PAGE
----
For though we walk in the flesh, we are not waging war according to the flesh. For the weapons of our warfare are not of the flesh but have divine power to destroy strongholds. We destroy arguments and every lofty opinion raised against the knowledge of God, and take every thought captive to obey Christ,
2 Corinthians 10:3-5 (ESV)
I am a writer. Writing is my call; the vehicle for my dream. I am also a liturgical dancer. I have ministered through dance as part of an ensemble for more than 10 years. When called upon to minister through dance, we take that call seriously.
My ensemble is filled with praying women; we don’t rehearse, gather, or consider any invitations without much prayer and sober consideration. One of my favorite experiences was being invited to literally “take over worship” at a local church, dancing the Processional, the Hymn of Praise, and Recessional for a Christmas service. I so loved the full integration of dance into worship. We’re ministering as part of a Good Friday service in a week, and I am praying and seeking God’s face in order to be ready.
Dancing my prayers and working hard in worship is another side to being a dreamer. What we don’t talk about enough, what’s important for you to know, is that sometimes dreaming means you should be ready for war. (<==== Click to tweet)
According to one article published about liturgical dance on the web, “Behind the choreography is the belief that the dance must be a heartfelt expression of faith and prayer. It is a physical expression of worship. Young people especially need to see a connection between body, movement and spirit. The aim is not to dazzle audiences but to deepen their religious experience, to make dance a prayer.” When we minister through dance, our goal is to lead participants into deeper worship, inspiring them to experience something they might not have experienced purely as observers or passive congregants. We are worship leaders. You are as well, when you are living out your God-Sized dreams.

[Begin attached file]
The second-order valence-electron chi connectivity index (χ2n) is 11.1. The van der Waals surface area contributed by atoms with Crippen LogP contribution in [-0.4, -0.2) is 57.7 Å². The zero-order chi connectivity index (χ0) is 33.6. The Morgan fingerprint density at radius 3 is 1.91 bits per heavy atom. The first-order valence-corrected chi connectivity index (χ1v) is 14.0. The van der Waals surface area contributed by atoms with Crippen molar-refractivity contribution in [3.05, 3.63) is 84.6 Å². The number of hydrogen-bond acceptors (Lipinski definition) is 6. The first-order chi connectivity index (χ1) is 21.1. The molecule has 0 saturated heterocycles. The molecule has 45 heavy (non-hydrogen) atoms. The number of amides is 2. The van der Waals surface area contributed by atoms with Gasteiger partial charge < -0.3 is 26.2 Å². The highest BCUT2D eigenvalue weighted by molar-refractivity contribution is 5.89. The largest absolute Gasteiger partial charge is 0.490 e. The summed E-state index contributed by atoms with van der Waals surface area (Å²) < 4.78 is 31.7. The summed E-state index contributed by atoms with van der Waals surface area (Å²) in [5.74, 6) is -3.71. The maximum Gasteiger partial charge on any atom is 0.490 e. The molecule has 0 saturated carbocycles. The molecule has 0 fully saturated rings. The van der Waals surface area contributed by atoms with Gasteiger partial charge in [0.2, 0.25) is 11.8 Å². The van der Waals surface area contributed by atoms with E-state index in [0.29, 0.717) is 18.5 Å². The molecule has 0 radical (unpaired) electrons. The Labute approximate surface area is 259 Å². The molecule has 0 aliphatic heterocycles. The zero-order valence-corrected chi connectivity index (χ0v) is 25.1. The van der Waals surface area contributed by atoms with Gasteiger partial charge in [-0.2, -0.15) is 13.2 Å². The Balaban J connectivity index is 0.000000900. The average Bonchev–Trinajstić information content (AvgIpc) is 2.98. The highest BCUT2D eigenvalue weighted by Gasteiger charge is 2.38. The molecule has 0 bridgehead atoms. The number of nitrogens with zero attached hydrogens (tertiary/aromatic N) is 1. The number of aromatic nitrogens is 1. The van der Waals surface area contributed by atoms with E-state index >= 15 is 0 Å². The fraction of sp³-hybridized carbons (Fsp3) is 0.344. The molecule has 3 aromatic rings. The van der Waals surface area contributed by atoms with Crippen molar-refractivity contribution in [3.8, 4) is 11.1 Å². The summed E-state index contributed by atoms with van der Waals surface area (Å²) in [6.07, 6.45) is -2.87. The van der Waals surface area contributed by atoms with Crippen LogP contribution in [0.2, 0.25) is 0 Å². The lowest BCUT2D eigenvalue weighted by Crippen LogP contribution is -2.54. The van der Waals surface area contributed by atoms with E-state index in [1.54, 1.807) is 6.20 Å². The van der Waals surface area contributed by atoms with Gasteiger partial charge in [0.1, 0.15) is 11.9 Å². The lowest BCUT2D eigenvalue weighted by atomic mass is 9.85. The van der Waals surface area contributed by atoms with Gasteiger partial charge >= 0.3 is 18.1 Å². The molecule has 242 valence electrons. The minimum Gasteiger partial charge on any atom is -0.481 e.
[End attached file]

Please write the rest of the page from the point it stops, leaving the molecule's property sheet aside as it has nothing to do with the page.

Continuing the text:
We go to war, in all areas of our lives, but it has been my experience, and that of my fellow dreamers, that in pursuing your dreams, there are battles to be fought. I anxiously anticipate warfare – learning the art of spiritual warfare is a critical skill to acquire. I find that with liturgical dance, I minister as much for myself as I do for those in worship with me – and knowing how to fight (in the spirit) expands my capacity as a dancer.
Last year, I attended a liturgical dance workshop facilitated by one of the most gifted dancers and worshippers I know, author and artist Susan Gaddy Pope. I’ve written about the experience of worshipping with, dancing with Susan here. That weekend, we prayed, learned and danced spiritual warfare. It was a remarkable experience. I left both empty and filled, as I was when I wrote this after dancing…
Life is scary. Pray, breathe, and dance anyway. Things will not always go the way you planned them. Pray, breathe, and dance anyway. Dreams that you know God planted within you can sometimes scare you with their scope, the work it will take to bring them to fruition, how far the outcomes seem from where you currently are. Do your part. Pray, breathe, and dance (dream) anyway. Dancing is my reminder that Emmanuel comes.
I use dance to battle in the spirit. Dance is my prayer language. Sometimes I need to dance in order to further my writing. What are your weapons of warfare? Dancing is my reminder that we are never alone, that the dreams He planted within us He will complete. (<=== Click to Tweet) I am reminded that He, not me, is in control. Repeat after me…Pray, breathe, and dance anyway. It’s time for war.
Shared by: Chelle Wilson